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Associated Alumni

Supporting Syrian refugees

UNB, alumni and friends have been doing their part to help Syrian refugees settle in New Brunswick.

From clothing donations and education about the Syrian civil war to helping with the immigration process, there’s been no shortage of support from the university.

UNB’s Gregg Centre for the Study of War and Society has been at the forefront of many of these initiatives, working with local community groups to coordinate and organize ongoing efforts.

"We approached the President's Office to see how we could do our part in welcoming Syrian refugees," says Cindy Brown, program coordinator and communications manager for the Gregg Centre. "We wanted to ensure that we worked with our local organizations to welcome Syrians and also help raise awareness of their plight. The information piece is really a unique role for UNB.”

Brown emphasizes that this support is really a UNB effort, not just a Gregg Centre initiative. 

"The community has really pulled together, but UNB does have a unique role to play because of The Gregg Centre’s expertise in war and society and conflict," says Brown. "We hope our various events show the complexity of the problems that Syrian refugees faced before they came to Canada and also when they arrived in Canada.”

On Jan. 26, the Gregg Centre held its first of several information sessions to educate the public. The focus of the first session was the Syrian civil war and the Islamic State.

"I think [this type of information session] was important because, first and foremost, people have questions and concerns," says Brown. "Most of all, we wanted to use our expertise to help inform the public about the background and context so that [they] had a sense of what the Syrians who coming to New Brunswick and Canada have gone through. It will make them people as opposed to things that they hear about on the news."

The second public information session was held on Feb. 23. It focused on how refugees come to Canada and what organizations like the Multicultural Association of Fredericton are doing to help in the resettlement process. A clip from this session is online.

The Gregg Centre has also been a collection point for clothing donations for the refugees. After the Multicultural Association of Fredericton identified a need for waterproof gloves and mittens for refugees new to the region, the UNB Student Union held a mitten drive from Feb. 15 to Feb. 26. 

"We have quite a bit of stuff now, so we're in the process of organizing the reception and output of other items,” says Brown.

On Feb. 27, more than 200 members of UNB, Fredericton and surrounding communities, in partnership with the Multicultural Association’s First Friends program, came to a welcome event at UNB's Student Union Building.

"We wanted to create an event for which language was not a barrier," says Brown, who helped  organize the event through The Gregg Centre. "We had a lot of things for people to look at, listen to or eat, so there were no barriers to people coming together to meet one another.”

Currently, The Gregg Centre is spearheading a friendly fundraising competition between faculties and departments on the Fredericton campus to raise funds to buy beds and car seats for newcomer families. The initial goal is $10,000, which would buy 86 car seats, 100 boxsprings or 40 complete bed sets.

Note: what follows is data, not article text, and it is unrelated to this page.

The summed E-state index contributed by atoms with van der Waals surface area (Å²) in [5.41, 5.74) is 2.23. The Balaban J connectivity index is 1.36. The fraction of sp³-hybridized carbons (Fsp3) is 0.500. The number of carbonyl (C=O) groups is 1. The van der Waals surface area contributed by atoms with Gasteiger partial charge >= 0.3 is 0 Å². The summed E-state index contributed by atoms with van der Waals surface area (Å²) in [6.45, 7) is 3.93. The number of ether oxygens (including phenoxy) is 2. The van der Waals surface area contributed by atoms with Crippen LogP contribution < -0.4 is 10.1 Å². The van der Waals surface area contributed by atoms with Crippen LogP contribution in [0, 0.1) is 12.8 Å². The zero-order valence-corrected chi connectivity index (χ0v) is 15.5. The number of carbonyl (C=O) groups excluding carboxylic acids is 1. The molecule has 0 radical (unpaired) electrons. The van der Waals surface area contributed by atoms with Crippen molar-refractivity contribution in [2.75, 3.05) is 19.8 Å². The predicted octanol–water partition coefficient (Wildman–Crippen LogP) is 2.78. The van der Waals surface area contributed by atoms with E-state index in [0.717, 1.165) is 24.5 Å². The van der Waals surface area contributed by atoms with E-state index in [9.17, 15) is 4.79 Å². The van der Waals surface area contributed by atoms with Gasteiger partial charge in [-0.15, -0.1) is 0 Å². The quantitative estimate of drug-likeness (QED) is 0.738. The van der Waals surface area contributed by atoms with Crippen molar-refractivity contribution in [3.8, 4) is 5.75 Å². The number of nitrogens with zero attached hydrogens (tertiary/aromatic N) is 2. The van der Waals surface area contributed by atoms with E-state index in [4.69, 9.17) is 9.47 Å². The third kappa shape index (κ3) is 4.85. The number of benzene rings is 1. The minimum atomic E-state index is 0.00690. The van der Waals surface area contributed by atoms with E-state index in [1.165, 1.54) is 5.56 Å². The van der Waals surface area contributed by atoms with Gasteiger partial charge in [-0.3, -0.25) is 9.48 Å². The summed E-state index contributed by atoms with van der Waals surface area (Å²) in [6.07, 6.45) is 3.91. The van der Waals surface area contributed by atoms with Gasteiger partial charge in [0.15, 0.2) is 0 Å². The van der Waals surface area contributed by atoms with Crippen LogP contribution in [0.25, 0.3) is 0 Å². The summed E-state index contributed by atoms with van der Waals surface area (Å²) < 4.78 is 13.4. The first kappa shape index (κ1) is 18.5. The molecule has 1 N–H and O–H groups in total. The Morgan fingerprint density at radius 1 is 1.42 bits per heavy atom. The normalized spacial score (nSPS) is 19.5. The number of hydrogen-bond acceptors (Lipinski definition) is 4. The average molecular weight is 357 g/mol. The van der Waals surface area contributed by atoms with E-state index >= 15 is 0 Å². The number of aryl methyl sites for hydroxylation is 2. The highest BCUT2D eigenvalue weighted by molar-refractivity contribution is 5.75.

UNB professors and alumni are also helping with the transition and immigration process.

Law professor Hilary Young started a new chapter of the refugee Sponsorship Support Program (SSP) in New Brunswick. SSP brings together pro bono lawyers, law students and sponsorship experts to offer support to those interested in assisting with privately sponsored refugees. In early February, Young and UNB’s faculty of law held a training session for close to 25 lawyers to learn how to deliver services to people who wish to privately sponsor refugees.

“New Brunswickers’ response to the refugee crisis has been incredible,” says Young. "With the SSP expanding to New Brunswick, groups sponsoring refugees will have an excellent new resource to help bring refugees to our province.”

UNB physics professor Abdelhaq Hamza has been helping to organize welcome events through the Fredericton Islamic Association. Hundreds of community members have flocked to the Cultural Centre for the first two of three welcome events.

“When you have people who have been uprooted from their place the way those people have been uprooted, you want to give them a feel of home,” Hamza told The Daily Gleaner. “If we get them together, they see family ambiance that we have here, then probably the transition will happen a lot more smoothly than if they were on their own.”

In Beirut, Lebanon, where she has been since Nov. 30, alumna and navy lieutenant Sheena Teed (BA’06, BN’13) is using her expertise to help Syrian refugees immigrate to Canada. Teed oversees the lab of an immigration medical exam clinic that processes tests for Syrian refugees immigrating to Canada. The clinic sees between 150 to 250 people every day and conducts blood and urine testing, as well as behavior analysis.

“We’ve had people come in who have had their houses blown up or who have lost family members in the war,” says Teed.  “The most rewarding part has been knowing that the Syrian refugees will hopefully have a better life in store,” she says. “I really hope people will welcome the refugees and have some faith in the system.”


Back to Alumni News Direct - March 2016